• Making negative comments about a worker’s religious beliefs
  • Making jokes or negative comments about the age of worker over 40-years old
  • Making unsolicited comments about a worker’s body or appearance
  • Making prejudicial statements about an employee’s sexual orientation
  • Telling a sexual or vulgar joke to a coworker
  • Using racial epithets or slurs
  • Making prejudicial statements about a worker’s family heritage or birthplace

Certain types of harassment can also be related to a quid pro quo. The worker’s employment status can become entangled in tolerating harassment. An example of this would be someone forced to endure any type of sexual harassment, especially from superiors, if they want to continue working for them.

An Overview of Wrongful Termination

When a worker or employee is wrongfully terminated, this means they have been fired in a way that violates federal or New Mexico law.

If, for example, discrimination played a role in your being fired, your dismissal can be considered wrongful termination. Wrongful termination also encompasses dismissals where a company goes against its own clearly laid-out guidelines for termination or where a dismissal violates public policy.

Wrongful termination can also have other motives. You might be fired because you are not willing to commit a crime that your employer has asked you to do. Or they may fire you because they believe you have been complaining about certain workplace issues, especially if you are a whistleblower.

Discrimination can be looked at as a form of wrongful termination if people are fired because of their sexual orientation, sex, gender, age, nationality, color, race, or religion.

If you’ve been dismissed under the following circumstances, you might have grounds for a wrongful termination claim:

  • Refusing to commit an illegal act
  • Company policy is violated
  • Breach of contract
  • Public policy is violated
  • Whistleblowing
  • Constructive discharge
  • Discrimination

You can contact the US State Department of Labor which regulates employment laws, and they can also provide you with advice on how you can file a claim regarding this situation. If you happen to be part of the union, you can contact the National Labor Relations Board for help.

Most of the time, you have the option to file a lawsuit against a former employer that wrongfully fired you. You should note that if you want to pursue a discrimination lawsuit in New Mexico, you must first file a discrimination claim with the Equal Employment Opportunity Commission (EEOC) or the New Mexico Human Rights Division.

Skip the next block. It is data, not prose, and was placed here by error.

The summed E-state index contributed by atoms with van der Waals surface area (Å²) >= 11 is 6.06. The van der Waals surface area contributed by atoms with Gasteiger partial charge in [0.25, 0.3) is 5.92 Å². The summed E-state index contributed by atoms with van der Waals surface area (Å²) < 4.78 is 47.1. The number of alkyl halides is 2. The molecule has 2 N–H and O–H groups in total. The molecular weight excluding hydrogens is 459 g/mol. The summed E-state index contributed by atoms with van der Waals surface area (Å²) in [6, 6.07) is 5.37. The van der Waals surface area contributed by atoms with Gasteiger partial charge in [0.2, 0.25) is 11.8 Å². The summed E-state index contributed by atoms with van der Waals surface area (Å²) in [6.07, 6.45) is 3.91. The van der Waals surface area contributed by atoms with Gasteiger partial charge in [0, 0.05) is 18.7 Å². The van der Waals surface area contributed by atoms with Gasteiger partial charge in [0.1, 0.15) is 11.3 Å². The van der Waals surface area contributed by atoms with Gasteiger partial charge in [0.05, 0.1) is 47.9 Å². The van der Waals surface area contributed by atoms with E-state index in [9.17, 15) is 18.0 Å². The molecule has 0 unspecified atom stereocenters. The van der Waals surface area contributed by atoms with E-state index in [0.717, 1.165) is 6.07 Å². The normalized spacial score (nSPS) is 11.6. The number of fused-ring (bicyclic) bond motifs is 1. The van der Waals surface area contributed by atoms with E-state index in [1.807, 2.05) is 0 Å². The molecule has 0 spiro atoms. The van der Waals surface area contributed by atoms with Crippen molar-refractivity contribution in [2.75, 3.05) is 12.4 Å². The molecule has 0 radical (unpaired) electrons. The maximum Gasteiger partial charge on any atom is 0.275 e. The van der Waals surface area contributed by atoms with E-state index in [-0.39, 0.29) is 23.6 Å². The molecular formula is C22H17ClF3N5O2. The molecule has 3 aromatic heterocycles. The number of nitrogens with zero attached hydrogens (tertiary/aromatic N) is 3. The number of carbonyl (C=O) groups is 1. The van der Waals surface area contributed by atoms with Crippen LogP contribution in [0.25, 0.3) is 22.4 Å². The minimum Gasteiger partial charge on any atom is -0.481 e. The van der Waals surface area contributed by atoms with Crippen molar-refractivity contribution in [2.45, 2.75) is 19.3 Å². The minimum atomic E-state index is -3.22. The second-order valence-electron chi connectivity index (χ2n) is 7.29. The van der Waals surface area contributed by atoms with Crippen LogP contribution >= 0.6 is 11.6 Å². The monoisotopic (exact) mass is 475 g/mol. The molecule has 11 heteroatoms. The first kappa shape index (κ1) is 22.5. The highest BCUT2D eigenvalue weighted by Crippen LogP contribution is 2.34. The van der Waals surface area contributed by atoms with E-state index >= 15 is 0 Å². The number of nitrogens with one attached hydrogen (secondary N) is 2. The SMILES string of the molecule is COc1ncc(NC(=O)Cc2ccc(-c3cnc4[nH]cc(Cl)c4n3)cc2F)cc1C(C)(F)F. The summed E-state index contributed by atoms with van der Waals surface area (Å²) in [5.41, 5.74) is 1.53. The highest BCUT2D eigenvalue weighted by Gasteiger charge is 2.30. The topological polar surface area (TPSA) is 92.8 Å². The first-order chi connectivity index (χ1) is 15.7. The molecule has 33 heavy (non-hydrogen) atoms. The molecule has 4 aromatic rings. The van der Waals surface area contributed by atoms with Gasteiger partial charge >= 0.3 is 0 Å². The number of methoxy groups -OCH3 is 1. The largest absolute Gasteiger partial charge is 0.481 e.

If you believe that you were unlawfully terminated in Roswell, you should work with an experienced employment law attorney at FBD Law.

Call (505) 305-1263 to set up your free consultation appointment so that you can get legal counsel from individuals that you can trust.

American Industries With The Most Overtime And Minimum Wage Complaints

Whatever the industry or size of a company, employers are supposed to follow federal and New Mexico labor laws. Wage and hour violations can happen anywhere, usually due to errors or some type of intentional wrongdoing. However, some industries have more issues than others. The following are the very top violators when it comes to wage problems and industrywide overtime:

  • The food and hospitality industry
  • The healthcare industry
  • The cleaning and janitorial industry

A Roswell employment law attorney can help victims of overtime violations

Understanding Employee Misclassification

There are many differences when looking at self-employed workers, sometimes called independent contractors or consultants, and employees. The primary differences are that employees are told when to go to work and where, plus they are entitled to employee benefits, a regular wage, and many other benefits. This is in contrast to independent contractors who are only going to work on a short-term basis and are billed for any type of services that they offer. Independent consultants do not have any guarantee of employee benefits. Additionally, they must withhold and file taxes.